Rocky Balboa (2006)

Dir. Sylvester Stallone
5/10

As Mitchell and Joel knows, I didn’t really want to see this film–especially after actually sitting through Rocky V. (There’s an example of “1” film.) What changed my mind were a bunch of reviews saying the same thing: “I didn’t think this would be that great, but, it wasn’t that bad.” (The one that pushed me over the edge was the Village Voice reviewer saying that he wanted to hate this movie, but he really couldn’t.)

So do I agree with these guys? Well, yeah. It’s not as bad as I thought. However, I would have been fine, if I never saw this. Actually, there’s only one scene (and I can’t really think of any movie off the top of my head that I can say this about) that pretty much saves the movie for me. Without this scene, the movie would get at least a score of 3. (I’ll talk it this more later.)

I’m guessing that others would think the movie is OK, not super terrible. It’s definitely better than Rocky V, but that’s not saying much.

***
OK, the scene that saves the movie: Rocky is going to fight again, and his son goes to him to complain about how that will make his life more difficult (being in the shadow, etc.). Instead of feeling sympathetic, Rocky chastises his son about taking responsibility, about taking the hits from life and keep on moving forward. “It’s not how hard you can hit. Nothing can hit as hard as life. But it’s taking those hits and moving forward that count. That’s where winning takes place!” Or something to that effect. It’s actually a pretty good speech that is believeable, and, yes, a bit moving. It’s a theme similar to one of the major themes in the first film–“going the distance” with the heavyweight champ and proving your worth.

Unfortunately, everything around that theme–the characters, the side-stories–don’t really complement that theme very well. Here are some of the problems I had with the film (and there are probably a lot more):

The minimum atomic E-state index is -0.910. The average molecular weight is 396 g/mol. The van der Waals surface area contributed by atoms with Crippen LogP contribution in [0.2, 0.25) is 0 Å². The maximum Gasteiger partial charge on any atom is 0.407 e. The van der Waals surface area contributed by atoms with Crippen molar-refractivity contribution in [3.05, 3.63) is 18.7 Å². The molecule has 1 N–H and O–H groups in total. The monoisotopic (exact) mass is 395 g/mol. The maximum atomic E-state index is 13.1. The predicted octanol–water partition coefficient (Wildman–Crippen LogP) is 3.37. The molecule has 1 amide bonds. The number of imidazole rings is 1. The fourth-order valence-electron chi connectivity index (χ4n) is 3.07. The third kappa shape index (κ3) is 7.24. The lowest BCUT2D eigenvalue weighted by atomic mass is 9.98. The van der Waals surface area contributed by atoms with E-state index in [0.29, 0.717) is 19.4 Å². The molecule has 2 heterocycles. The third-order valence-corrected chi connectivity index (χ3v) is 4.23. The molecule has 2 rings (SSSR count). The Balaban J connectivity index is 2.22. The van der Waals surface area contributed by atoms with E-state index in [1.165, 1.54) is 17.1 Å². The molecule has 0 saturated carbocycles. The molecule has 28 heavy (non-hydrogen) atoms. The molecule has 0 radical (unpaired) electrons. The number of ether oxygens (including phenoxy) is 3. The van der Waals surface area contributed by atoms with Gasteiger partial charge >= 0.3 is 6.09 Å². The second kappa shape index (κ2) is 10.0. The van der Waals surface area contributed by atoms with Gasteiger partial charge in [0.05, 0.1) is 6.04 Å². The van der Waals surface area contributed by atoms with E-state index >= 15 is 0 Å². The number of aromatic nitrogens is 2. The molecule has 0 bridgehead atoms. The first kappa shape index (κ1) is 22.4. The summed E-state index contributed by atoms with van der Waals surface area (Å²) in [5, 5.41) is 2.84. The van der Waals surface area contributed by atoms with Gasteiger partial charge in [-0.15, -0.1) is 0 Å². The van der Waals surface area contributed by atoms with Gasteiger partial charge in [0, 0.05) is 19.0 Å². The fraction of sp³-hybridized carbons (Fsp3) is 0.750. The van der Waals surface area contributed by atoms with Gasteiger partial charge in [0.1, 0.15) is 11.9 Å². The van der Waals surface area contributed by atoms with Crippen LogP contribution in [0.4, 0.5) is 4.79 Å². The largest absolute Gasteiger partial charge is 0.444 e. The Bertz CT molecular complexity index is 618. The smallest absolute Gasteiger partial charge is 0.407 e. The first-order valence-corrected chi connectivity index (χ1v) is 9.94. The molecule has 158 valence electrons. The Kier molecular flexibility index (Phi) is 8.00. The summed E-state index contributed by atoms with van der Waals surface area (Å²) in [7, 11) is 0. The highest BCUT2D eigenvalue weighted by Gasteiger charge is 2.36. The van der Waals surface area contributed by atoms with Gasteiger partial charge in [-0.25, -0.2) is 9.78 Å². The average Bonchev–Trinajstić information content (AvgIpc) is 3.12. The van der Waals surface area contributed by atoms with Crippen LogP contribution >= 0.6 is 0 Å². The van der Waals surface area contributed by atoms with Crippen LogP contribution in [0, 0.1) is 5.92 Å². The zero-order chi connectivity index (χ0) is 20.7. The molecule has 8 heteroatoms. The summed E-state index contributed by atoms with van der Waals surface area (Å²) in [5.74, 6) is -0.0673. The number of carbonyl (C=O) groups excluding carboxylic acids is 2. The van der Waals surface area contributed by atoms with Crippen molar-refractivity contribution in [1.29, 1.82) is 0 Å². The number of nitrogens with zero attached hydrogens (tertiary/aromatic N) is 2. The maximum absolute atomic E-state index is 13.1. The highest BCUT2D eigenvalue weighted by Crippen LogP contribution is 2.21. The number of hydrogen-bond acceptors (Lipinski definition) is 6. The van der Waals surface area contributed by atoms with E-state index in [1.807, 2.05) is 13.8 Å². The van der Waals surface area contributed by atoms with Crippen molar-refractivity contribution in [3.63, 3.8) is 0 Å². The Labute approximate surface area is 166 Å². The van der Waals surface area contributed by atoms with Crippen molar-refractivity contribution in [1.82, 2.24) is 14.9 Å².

1. The whole motivation for Rocky fighting again is weak. There’s a scene where Paulie confronts Rocky about this, and Rocky says, in an emotional scene, that “there’s a beast inside him.” It’s totally not believeable, in terms of the storyline and the acting. There’s nothing that convinces me that this is true;

2. The whole motivation for the villian (Mason “The Line” Dixon–couldn’t they come up with a better name than that?) fighting Rocky is weak. The idea that a doctored fantasy video match-up would seriously entice him to fight Rocky is just ridiculous. And don’t bring up the lack of popularity angle either. The rationale by Dixon’s promoter that Dixon would take it easy on Rocky and get the fan’s adulation is just stupid. By the way, the Antonio Tarver as Dixon was very bland–his personality, acting and his fighting style. Boring. At least you cared about the fights between the other villians (except for Tommy Morrison and the Don King character in Rocky V).

3. It was nice seeing Spider Rico and Little Marie, but it really didn’t add much to the story. Yeah, Rocky’s a nice guy. But what did that have to do with him and the fight? To me, this whole side story was a waste. Btw, Larri really didn’t like the Little Marie character because she kept thinking she would replace Adrian as the new love interest.